Finally, The Australian Consumer Law is underpinned by six important principles[viii]:

  1. to ensure that consumers are sufficiently well-informed to benefit from and stimulate effective competition;
  2. to ensure that goods and services are safe and fit for the purposes for which they were sold;
  3. to prevent practices that are unfair;
  4. to meet the needs of those consumers who are most vulnerable or are at the greatest disadvantage;
  5. to provide accessible and timely redress where consumer detriment has occurred; and
  6. to promote proportionate, risk-based enforcement

             

One potential avenue to support these principles is ensuring the peak ACL body – the Australian Competition and Consumer Commission – has an independent market studies function. This function would be of significant practicality in addressing markets with ongoing concerns, including safety, that require a market-wide review before instigating legal action (under the ACL for example).

The recommendations in this submission address the terms of reference guiding the Productivity Commission:

  • the complementary roles played by ACL regulators and the effectiveness of existing mechanisms in improving the coordination, consistency of approach and collaboration between ACL regulators
  • the roles of specialist safety regulatory regimes in protecting consumers, their interaction with ACL regulators and the extent to which the responsibilities of different regulators are clear
  • the implications of changes in the level of resourcing and regulator involvement in the administration of the ACL, including the national product safety law
  • other regulatory models, including models or approaches to consumer protection overseas, that may inform improvements to the current model to ensure it remains flexible and responsive in addressing new and emerging issues.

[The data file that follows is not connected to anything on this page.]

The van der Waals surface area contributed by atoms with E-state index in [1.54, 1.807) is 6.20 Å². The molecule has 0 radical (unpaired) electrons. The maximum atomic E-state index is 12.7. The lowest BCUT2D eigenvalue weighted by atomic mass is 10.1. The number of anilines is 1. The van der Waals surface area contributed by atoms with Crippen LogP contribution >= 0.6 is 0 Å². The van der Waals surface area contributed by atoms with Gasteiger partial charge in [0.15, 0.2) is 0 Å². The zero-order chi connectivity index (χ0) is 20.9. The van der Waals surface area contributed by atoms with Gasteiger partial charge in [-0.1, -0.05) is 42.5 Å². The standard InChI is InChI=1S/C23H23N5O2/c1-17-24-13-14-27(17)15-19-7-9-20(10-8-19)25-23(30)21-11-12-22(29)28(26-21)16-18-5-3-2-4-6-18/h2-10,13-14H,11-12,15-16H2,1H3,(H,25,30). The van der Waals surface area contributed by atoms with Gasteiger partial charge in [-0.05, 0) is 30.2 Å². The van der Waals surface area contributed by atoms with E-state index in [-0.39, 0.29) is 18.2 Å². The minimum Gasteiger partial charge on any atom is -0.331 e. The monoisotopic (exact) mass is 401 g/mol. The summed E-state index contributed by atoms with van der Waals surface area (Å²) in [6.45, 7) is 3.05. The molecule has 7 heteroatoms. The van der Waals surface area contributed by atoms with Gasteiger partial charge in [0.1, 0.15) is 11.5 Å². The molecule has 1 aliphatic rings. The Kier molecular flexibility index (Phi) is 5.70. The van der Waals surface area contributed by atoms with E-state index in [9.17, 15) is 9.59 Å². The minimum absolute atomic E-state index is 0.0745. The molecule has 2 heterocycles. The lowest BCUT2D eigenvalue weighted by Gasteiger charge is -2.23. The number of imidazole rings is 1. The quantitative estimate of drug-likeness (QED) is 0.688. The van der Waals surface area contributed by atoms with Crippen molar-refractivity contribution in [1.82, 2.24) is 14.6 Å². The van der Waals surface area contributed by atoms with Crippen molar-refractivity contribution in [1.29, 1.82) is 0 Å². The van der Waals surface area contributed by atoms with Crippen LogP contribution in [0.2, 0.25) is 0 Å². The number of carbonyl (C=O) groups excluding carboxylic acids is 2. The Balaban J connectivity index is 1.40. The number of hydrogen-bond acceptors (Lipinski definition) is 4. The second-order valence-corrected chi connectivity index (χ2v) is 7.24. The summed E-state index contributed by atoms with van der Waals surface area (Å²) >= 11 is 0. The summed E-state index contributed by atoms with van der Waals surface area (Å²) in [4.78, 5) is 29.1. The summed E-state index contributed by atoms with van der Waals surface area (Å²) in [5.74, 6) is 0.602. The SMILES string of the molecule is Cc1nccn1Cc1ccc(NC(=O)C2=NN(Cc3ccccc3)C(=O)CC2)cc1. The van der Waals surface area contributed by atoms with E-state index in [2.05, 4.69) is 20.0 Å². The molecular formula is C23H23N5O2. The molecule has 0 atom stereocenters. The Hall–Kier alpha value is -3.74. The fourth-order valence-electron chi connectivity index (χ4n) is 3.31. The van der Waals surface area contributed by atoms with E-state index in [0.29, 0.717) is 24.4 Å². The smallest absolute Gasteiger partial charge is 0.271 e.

In particular, the reforms the Australian Labor Party has proposed address the following specific information requests:

The Commission is seeking participants’ comments on the progress in implementing the ACL and the general success of the multiple regulator model.

To what extent have issues noted in the Commission’s 2008 report — such as inconsistency, gaps and overlaps in enforcement and unclear delineation of responsibilities among regulators — been addressed by the current arrangements? To what extent have the ‘high level’ reforms documented in the implementation progress reports been reflected in improvements in ‘on the ground’ administration, compliance and enforcement of the ACL?

What evidence or metrics are available that can be used to assess or substantiate these claims?

What have been consumers’ and businesses’ experiences under the ACL regime? Does the multiple regulator model cause any confusion or other problems for consumers seeking redress or for business operations? How, in broad terms, could any such problems be addressed?